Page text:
It Has Been a Long Lent!

It Has Been a Long Lent!


Rev. Matthew Crebbin has been the Lead Pastor at Newtown Congregational Church, UCC in Newtown, CT since 2007. His is also a facilitator for which provides online resources to assist faith leaders in ministering in the midst of communal and personal trauma.

Scripture:  Mark 1: 9-15 (NRSV)

Key Verse for this reflection: Mark 1:13

“He was in the wilderness forty days, tempted by Satan; and he was with the wild beasts; and the angels waited on him”.

Reflection: It Has Been a Long Lent!

It has been a long Lent! Although the official liturgical calendar of the western church will disagree with me, I am convinced that this year’s Lenten journey through the wilderness began last year on or about March 15, 2020. That was the day my church in Newtown first cancelled in-person worship due to concerns about a new virus called Covid-19. And though the liturgical calendar has moved us through the seasons of Easter, Pentecost, Advent, Christmas and Epiphany since that day, there is a part of me that continues to experience our current life as a continuing journey through the wilderness.
Nearly everything that I thought I knew about living as the church - all the day to day, week to week, month to month, season to season - markers and activities have been altered by this journey through this strange and unknown territory called “global pandemic”. Nothing is the same: worship, pastoral care, meetings, budgets, stewardship, justice advocacy – all these and many more areas have been profoundly affected by pandemic living.

I must confess that I would prefer that my wilderness journeys to be controllable. I want them to unfold in ways that fit my needs and expectations. I would appreciate having a time frame that works with my schedule: 40 days would be best – but no more than 40 weeks thank you! However, I have learned the hard way that untamed journeys have little regard for my sensibilities.

When I was younger, Mark’s telling of Jesus’ time in the wilderness seemed uninteresting. There were no details about what happened. There was only one pithy verse about unnamed temptations, wild beasts, and unidentified angels. But now I wonder if Mark understands more about what it is like when you find yourself in the middle of the wilderness. Maybe the journey is not controllable or easy to describe. Maybe it is not really a linear journey of facing a series of temptations - and then recovering and moving on. Maybe the wilderness is about the swirl of struggles that are difficult to describe. Maybe strange beasts - within and beyond us - show up without warning and refuse to be tamed. And perhaps angelic care appears like a cup of wet and refreshing grace on the dry and barren path of despair.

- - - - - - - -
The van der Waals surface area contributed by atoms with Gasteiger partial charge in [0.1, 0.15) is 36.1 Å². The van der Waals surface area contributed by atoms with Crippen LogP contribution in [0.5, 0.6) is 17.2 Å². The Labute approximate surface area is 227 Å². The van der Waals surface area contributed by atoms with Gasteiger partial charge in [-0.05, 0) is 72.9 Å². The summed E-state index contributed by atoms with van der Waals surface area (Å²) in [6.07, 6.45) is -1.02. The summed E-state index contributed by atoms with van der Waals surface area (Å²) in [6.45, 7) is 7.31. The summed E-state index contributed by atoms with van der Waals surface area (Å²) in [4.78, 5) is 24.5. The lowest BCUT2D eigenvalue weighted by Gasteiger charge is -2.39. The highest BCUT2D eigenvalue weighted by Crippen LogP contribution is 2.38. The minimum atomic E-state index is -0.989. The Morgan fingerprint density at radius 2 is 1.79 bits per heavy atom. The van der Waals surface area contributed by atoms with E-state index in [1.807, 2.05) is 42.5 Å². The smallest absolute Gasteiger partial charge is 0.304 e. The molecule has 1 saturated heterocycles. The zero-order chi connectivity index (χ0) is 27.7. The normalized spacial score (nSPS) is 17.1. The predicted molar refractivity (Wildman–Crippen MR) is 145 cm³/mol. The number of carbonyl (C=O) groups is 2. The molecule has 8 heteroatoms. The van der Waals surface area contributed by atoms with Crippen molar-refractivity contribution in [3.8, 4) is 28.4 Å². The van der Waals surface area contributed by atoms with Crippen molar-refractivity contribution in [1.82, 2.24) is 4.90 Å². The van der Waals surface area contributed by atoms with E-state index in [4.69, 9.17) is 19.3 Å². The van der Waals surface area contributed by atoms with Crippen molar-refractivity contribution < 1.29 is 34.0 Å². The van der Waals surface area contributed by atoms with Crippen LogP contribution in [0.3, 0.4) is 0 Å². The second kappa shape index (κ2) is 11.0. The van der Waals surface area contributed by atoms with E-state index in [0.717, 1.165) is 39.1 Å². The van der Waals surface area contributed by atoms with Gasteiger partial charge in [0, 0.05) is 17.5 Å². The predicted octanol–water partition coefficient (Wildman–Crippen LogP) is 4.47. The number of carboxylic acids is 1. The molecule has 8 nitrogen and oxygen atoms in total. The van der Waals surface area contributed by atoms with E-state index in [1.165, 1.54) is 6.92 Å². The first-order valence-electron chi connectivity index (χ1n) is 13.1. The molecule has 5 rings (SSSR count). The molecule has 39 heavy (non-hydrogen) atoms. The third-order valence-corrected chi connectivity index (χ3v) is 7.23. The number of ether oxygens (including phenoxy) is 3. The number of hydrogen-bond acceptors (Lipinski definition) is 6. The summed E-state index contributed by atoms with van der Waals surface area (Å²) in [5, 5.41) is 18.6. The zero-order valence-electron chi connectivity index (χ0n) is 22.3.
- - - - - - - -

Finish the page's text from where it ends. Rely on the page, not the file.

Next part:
In this long Lenten journey of pandemic, I have become keenly aware that temptation – as well as grief – does not follow a linear path. The wild beasts of stress and trauma swirl and stalk about as they come and go in my life. And just as importantly, angelic care often shows up at unexpected times with deep and generous gifts that nourish the depths of my being. Which is why during this ongoing Lenten journey if (and when) angels show up with shrove pancakes or Easter sweets or kind words or compassionate support, I am not going to tell them to wait until I am done with the struggle. In the wilderness, you are never quite sure when and how resurrection might arrive. So, I’ll just do what I can to be open to grace-filled care whenever it appears and do what I can to share such care with others on the journey.